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            Nothing can replace skating

            Unable to do on-ice work, players try to find ways to stay fit

            Stephen Whyno, Associated Press

            Taking ice away from NHL players has caused some to resort to desperate measures.

            New York Islanders captain Anders Lee bought a Peloton. Anaheim defenseman Josh Manson wants a pair of roller blades. League leading scorer Leon Draisaitl of Edmonton stickhandles around his dog.

            Whatever works.

            "You're kind of going back to that 'Rocky' mentality where you're doing push-ups and sit-ups and punching the cow," Columbus forward Nick Foligno said.

            NHL players are running, biking and trying to stay in shape in case the season resumes after being put on pause because of the coronavirus pandemic. While many athletes can replicate the workouts and movement of their sports — NBA players are missing the gym — hockey players have no way to truly replace skating while rinks are closed.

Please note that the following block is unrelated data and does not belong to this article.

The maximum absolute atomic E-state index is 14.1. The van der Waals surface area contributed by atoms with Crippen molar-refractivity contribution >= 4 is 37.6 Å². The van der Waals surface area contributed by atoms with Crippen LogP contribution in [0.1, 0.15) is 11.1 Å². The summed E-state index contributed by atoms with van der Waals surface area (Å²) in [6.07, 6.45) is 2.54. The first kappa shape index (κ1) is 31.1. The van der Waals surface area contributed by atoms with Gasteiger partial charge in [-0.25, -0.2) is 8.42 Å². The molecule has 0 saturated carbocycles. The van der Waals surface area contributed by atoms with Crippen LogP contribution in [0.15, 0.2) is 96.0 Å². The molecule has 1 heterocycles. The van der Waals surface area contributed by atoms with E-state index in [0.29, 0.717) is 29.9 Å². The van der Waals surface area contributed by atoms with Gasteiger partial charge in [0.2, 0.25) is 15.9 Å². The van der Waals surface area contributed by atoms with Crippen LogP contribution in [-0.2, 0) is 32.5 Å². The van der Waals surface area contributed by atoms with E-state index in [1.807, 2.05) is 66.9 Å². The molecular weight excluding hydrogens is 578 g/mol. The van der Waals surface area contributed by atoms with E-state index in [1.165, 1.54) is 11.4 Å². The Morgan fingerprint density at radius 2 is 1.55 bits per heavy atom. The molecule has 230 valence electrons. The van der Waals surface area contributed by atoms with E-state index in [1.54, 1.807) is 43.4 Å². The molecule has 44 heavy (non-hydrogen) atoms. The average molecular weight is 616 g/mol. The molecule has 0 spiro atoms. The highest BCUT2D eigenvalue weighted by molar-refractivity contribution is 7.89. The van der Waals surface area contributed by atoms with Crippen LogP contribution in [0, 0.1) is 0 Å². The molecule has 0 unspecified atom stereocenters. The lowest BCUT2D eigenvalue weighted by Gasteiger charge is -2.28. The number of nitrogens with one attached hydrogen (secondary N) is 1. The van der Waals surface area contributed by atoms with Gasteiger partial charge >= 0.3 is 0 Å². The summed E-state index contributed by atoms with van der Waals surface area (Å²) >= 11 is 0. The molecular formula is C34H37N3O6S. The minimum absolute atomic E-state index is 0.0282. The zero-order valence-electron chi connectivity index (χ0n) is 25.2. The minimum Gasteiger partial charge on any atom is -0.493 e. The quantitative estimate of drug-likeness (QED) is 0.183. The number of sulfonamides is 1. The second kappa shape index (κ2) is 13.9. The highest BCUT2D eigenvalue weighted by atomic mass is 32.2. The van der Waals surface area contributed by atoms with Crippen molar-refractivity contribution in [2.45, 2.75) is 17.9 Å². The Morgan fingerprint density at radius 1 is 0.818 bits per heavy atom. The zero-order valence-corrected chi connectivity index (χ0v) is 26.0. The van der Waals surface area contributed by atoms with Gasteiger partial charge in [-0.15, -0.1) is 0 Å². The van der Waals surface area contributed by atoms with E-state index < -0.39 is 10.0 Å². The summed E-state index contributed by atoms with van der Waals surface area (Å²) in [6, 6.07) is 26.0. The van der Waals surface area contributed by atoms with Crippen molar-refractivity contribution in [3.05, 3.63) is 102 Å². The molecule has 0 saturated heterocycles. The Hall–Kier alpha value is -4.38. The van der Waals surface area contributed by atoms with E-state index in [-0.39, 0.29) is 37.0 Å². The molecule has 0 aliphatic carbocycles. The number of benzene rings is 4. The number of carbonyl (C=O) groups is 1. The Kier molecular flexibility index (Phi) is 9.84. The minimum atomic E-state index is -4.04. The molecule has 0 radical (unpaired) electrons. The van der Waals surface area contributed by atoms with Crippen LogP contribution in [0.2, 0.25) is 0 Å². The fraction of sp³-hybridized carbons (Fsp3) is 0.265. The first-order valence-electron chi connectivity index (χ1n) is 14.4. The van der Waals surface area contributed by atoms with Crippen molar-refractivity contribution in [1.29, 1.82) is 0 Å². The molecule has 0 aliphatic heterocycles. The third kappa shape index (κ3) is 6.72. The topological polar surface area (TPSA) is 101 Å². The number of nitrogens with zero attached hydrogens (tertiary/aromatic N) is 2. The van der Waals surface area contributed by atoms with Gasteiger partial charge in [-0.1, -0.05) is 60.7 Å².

"I don't think too many people have access to rinks or anything like that, and that's a huge hurdle for a player," Washington defenseman John Carlson said. "It doesn't matter how hard you train, the on-ice stuff is different and we're going to have to pick it up pretty quick when things turn around here."

            While there remains plenty of uncertainty over whether the NHL will play again this season, players are proceeding as though they will. Most haven't skated since before play stopped March 12, and self-quarantine guidelines will keep them off the ice for at least another week and likely longer.

            "There's nothing you can do that's going to mimic skating," New Jersey defenseman P.K. Subban said.

            Little things have to fill the void for now. Team trainers are sending out customized plans to players with 体彩app官方网站 gym setups. Running has replaced practicing. Biking might be the only way to simulate the high intensity of a shift — sort of.

            "That all helps and it's great, but there's absolutely nothing you can do to prepare for the ins and outs of a shift and the physicality of it," Boston defenseman Torey Krug said. "Not only are you trying to mimic the skating motion, but there's no way you can train for going into the corner with a guy who's 6-foot-2, 210 pounds and trying to out-battle him and get the puck and skate away from him."